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Out-of-pocket expenditures for prevention and treatment of cardiovascular disease in general and specialised cardiac hospitals in Addis Ababa, Ethiopia: a cross-sectional cohort study
  1. Mieraf Taddesse Tolla1,
  2. Ole Frithjof Norheim1,
  3. Stéphane Verguet2,
  4. Abebe Bekele3,
  5. Kassahun Amenu3,
  6. Senbeta Guteta Abdisa4,
  7. Kjell Arne Johansson1
  1. 1Department of Global Public Health and Primary Health Care, University of Bergen, Bergen, Norway
  2. 2Department of Global Health and Population, Harvard T.H. Chan School of Public Health, Boston, Massachusetts, USA
  3. 3Department of Health Systems Research, Ethiopian Public Health Institute, Addis Ababa, Ethiopia
  4. 4Department of Internal Medicine, Addis Ababa University School of Medicine, Addis Ababa, Ethiopia
  1. Correspondence to Dr Mieraf Taddesse Tolla; maphy99{at}gmail.com

Abstract

Background Cardiovascular disease poses a great financial risk on households in countries without universal health coverage like Ethiopia. This paper aims to estimate the magnitude and intensity of catastrophic health expenditure and factors associated with catastrophic health expenditure for prevention and treatment of cardiovascular disease in general and specialised cardiac hospitals in Addis Ababa.

Methods and findings We conducted a cross-sectional cohort study among individuals who sought cardiovascular disease care in selected hospitals in Addis Ababa during February to March 2015 (n=589, response rate 94%). Out-of-pocket payments on direct medical costs and direct non-medical costs were accounted for. Descriptive statistics was used to estimate the magnitude and intensity of catastrophic health expenditure within households, while logistic regression models were used to assess the factors associated with it.

About 27% (26 .7;95% CI 23.1 to 30.6) of the households experienced catastrophic health expenditure, defined as annual out-of-pocket payments above 10% of a household’s annual income. Family support was the the most common coping mechanism. Low income, residence outside Addis Ababa and hospitalisation increased the likelihood of experiencing catastrophic health expenditure. The bottom income quintile was about 60 times more likely to suffer catastrophic health expenditure compared with the top quintile (adjusted OR=58.6 (16.5–208.0), p value=0.00). Of those that experienced catastrophic health expenditure, the poorest and richest quintiles spent on average 34% and 15% of households’ annual income, respectively. Drug costs constitute about 50% of the outpatient care cost.

Conclusions Seeking prevention and treatment services for cardiovascular disease in Addis Ababa poses substantial financial burden on households, affecting the poorest and those who reside outside Addis Ababa more. Economic and geographical inequalities should also be considered when setting priorities for expanding coverage of these services. Expanded coverage has to go hand-in-hand with implementation of sound prepayment and risk pooling arrangements to ensure financial risk protection to the most needy.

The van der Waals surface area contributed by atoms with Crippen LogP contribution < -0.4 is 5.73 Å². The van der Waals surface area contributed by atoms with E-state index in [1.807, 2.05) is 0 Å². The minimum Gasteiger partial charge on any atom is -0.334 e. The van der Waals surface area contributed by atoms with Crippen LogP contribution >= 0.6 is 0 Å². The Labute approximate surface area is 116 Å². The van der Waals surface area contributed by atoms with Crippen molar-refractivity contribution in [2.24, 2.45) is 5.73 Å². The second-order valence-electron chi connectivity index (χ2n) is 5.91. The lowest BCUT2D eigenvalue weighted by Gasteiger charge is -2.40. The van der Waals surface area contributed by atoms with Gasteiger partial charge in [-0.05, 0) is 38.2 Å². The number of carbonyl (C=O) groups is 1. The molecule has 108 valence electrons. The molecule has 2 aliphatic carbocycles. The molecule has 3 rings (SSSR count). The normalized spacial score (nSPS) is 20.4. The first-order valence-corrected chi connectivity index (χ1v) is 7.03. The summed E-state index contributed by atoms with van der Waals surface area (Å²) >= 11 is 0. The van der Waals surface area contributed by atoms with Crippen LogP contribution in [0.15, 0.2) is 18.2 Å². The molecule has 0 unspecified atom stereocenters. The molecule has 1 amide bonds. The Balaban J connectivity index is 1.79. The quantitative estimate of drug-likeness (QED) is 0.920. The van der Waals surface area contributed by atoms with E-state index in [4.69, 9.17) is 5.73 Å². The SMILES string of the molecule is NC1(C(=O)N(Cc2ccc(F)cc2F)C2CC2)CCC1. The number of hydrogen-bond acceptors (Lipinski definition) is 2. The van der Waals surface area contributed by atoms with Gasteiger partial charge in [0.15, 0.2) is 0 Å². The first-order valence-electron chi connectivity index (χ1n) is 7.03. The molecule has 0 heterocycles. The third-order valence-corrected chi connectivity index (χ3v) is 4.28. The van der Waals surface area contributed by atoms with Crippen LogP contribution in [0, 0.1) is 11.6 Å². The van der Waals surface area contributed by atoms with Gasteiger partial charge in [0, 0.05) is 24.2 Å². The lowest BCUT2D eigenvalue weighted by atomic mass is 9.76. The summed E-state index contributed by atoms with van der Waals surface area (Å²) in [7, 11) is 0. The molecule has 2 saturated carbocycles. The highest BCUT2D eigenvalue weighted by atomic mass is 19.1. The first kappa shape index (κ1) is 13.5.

• Cardiovascular disease
  • prevention strategies
  • treatment

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Footnotes

  • Acknowledgements Our appreciation goes to patients and their families, enumerators, hospital staff and the Ethiopian public health institute for helping us with the data collection.

  • Contributors MTT, KAJ, SV and OFN led the conceptualisation of the research and methodology for the paper. AB, KA, SGA, KAJ, OFN and SV did critical review of the research proposal and provided feedback. MTT led the data collection process with the help of AB, KA and SGA. MTT led the project administration, write up of the research proposal, data collection, analysis and first draft of the manuscript as well as overall coordination of the manuscript preparation and incorporating feedback from coauthors. KAJ, OFN, SV and KA reviewed the manuscript and provided critical feedback.

  • Funding This work was funded by NORAD and the Norwegian Research Council, through the Priority Setting in Global Health – 2020 grant (project no. 218694/H10) to the University of Bergen. Partial funding was received from the Bill & Melinda Gates Foundation through the Disease Control Priorities Network grant and the Disease Control Priorities – Ethiopia project. The funders had no role in the study design, data collection and analysis, decision to publish or preparation of the manuscript.

  • Competing interests None decared.

  • Ethics approval The Scientific Ethical Review Committee of the Ethiopian Public Health Institute (005-02-2015/EPHI 6.13/65).

  • Provenance and peer review Not commissioned; externally peer reviewed.

  • Data sharing statement Data are available from the corresponding author.

  • Correction notice This paper has been amended since it was published Online First. Owing to a scripting error, some of the publisher names in the references were replaced with 'BMJ Publishing Group'. This only affected the full text version, not the PDF. We have since corrected these errors and the correct publishers have been inserted into the references.

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